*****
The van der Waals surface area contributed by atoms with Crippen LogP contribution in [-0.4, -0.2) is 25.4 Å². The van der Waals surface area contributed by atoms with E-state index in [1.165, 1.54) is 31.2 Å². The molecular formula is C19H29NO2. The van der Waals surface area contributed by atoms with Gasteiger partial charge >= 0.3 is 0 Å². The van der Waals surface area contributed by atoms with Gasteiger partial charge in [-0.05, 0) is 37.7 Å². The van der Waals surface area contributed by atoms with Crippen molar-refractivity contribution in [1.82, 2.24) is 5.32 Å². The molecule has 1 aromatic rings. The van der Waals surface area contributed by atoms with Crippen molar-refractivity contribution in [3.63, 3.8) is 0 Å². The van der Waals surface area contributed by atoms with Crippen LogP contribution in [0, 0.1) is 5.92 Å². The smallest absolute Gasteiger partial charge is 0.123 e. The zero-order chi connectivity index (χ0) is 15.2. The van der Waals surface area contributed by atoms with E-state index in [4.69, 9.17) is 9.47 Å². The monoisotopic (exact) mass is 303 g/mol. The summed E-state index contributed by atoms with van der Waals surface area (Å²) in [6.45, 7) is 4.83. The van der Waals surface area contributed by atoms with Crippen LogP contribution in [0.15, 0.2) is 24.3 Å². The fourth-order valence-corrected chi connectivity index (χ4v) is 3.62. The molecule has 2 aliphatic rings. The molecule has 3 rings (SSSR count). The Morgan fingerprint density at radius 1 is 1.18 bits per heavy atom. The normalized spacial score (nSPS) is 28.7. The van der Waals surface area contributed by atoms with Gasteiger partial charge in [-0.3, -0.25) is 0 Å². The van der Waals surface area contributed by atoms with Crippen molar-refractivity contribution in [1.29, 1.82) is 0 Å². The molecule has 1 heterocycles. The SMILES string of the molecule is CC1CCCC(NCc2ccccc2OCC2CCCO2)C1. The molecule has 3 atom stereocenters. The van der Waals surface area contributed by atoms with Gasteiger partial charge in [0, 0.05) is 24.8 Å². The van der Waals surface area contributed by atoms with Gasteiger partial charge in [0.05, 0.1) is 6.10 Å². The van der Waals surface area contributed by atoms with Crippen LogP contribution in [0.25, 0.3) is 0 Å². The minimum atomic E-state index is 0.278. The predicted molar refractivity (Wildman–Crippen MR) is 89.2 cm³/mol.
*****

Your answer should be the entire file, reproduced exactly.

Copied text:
The van der Waals surface area contributed by atoms with Crippen LogP contribution in [-0.4, -0.2) is 25.4 Å². The van der Waals surface area contributed by atoms with E-state index in [1.165, 1.54) is 31.2 Å². The molecular formula is C19H29NO2. The van der Waals surface area contributed by atoms with Gasteiger partial charge >= 0.3 is 0 Å². The van der Waals surface area contributed by atoms with Gasteiger partial charge in [-0.05, 0) is 37.7 Å². The van der Waals surface area contributed by atoms with Crippen molar-refractivity contribution in [1.82, 2.24) is 5.32 Å². The molecule has 1 aromatic rings. The van der Waals surface area contributed by atoms with Crippen molar-refractivity contribution in [3.63, 3.8) is 0 Å². The van der Waals surface area contributed by atoms with Crippen LogP contribution in [0, 0.1) is 5.92 Å². The smallest absolute Gasteiger partial charge is 0.123 e. The zero-order chi connectivity index (χ0) is 15.2. The van der Waals surface area contributed by atoms with E-state index in [4.69, 9.17) is 9.47 Å². The monoisotopic (exact) mass is 303 g/mol. The summed E-state index contributed by atoms with van der Waals surface area (Å²) in [6.45, 7) is 4.83. The van der Waals surface area contributed by atoms with Crippen LogP contribution in [0.15, 0.2) is 24.3 Å². The fourth-order valence-corrected chi connectivity index (χ4v) is 3.62. The molecule has 2 aliphatic rings. The molecule has 3 rings (SSSR count). The Morgan fingerprint density at radius 1 is 1.18 bits per heavy atom. The normalized spacial score (nSPS) is 28.7. The van der Waals surface area contributed by atoms with Gasteiger partial charge in [-0.3, -0.25) is 0 Å². The van der Waals surface area contributed by atoms with Crippen molar-refractivity contribution in [1.29, 1.82) is 0 Å². The molecule has 1 heterocycles. The SMILES string of the molecule is CC1CCCC(NCc2ccccc2OCC2CCCO2)C1. The molecule has 3 atom stereocenters. The van der Waals surface area contributed by atoms with Gasteiger partial charge in [0, 0.05) is 24.8 Å². The van der Waals surface area contributed by atoms with Gasteiger partial charge in [0.05, 0.1) is 6.10 Å². The van der Waals surface area contributed by atoms with Crippen LogP contribution in [0.25, 0.3) is 0 Å². The minimum atomic E-state index is 0.278. The predicted molar refractivity (Wildman–Crippen MR) is 89.2 cm³/mol.